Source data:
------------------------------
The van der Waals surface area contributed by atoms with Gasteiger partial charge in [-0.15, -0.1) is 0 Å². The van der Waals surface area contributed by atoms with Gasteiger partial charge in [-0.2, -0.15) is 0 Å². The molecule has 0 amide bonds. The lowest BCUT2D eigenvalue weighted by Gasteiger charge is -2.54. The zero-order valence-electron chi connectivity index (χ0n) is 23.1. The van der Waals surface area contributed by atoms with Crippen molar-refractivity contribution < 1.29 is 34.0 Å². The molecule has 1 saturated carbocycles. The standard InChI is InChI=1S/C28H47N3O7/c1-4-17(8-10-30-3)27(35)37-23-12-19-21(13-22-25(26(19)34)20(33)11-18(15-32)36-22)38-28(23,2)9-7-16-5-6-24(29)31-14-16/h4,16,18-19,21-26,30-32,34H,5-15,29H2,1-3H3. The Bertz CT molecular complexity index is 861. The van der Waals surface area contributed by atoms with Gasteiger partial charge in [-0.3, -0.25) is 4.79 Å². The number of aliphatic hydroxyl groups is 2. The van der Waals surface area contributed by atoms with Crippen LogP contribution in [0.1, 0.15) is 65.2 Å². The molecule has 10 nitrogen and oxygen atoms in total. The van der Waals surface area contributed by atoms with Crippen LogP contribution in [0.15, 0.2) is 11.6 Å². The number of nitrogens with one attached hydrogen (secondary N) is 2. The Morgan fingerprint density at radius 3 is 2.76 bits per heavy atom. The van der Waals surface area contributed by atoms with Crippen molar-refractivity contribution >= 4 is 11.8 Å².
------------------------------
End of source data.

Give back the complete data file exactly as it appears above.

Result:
The van der Waals surface area contributed by atoms with Gasteiger partial charge in [-0.15, -0.1) is 0 Å². The van der Waals surface area contributed by atoms with Gasteiger partial charge in [-0.2, -0.15) is 0 Å². The molecule has 0 amide bonds. The lowest BCUT2D eigenvalue weighted by Gasteiger charge is -2.54. The zero-order valence-electron chi connectivity index (χ0n) is 23.1. The van der Waals surface area contributed by atoms with Crippen molar-refractivity contribution < 1.29 is 34.0 Å². The molecule has 1 saturated carbocycles. The standard InChI is InChI=1S/C28H47N3O7/c1-4-17(8-10-30-3)27(35)37-23-12-19-21(13-22-25(26(19)34)20(33)11-18(15-32)36-22)38-28(23,2)9-7-16-5-6-24(29)31-14-16/h4,16,18-19,21-26,30-32,34H,5-15,29H2,1-3H3. The Bertz CT molecular complexity index is 861. The van der Waals surface area contributed by atoms with Gasteiger partial charge in [-0.3, -0.25) is 4.79 Å². The number of aliphatic hydroxyl groups is 2. The van der Waals surface area contributed by atoms with Crippen LogP contribution in [0.1, 0.15) is 65.2 Å². The molecule has 10 nitrogen and oxygen atoms in total. The van der Waals surface area contributed by atoms with Crippen LogP contribution in [0.15, 0.2) is 11.6 Å². The number of nitrogens with one attached hydrogen (secondary N) is 2. The Morgan fingerprint density at radius 3 is 2.76 bits per heavy atom. The van der Waals surface area contributed by atoms with Crippen molar-refractivity contribution >= 4 is 11.8 Å².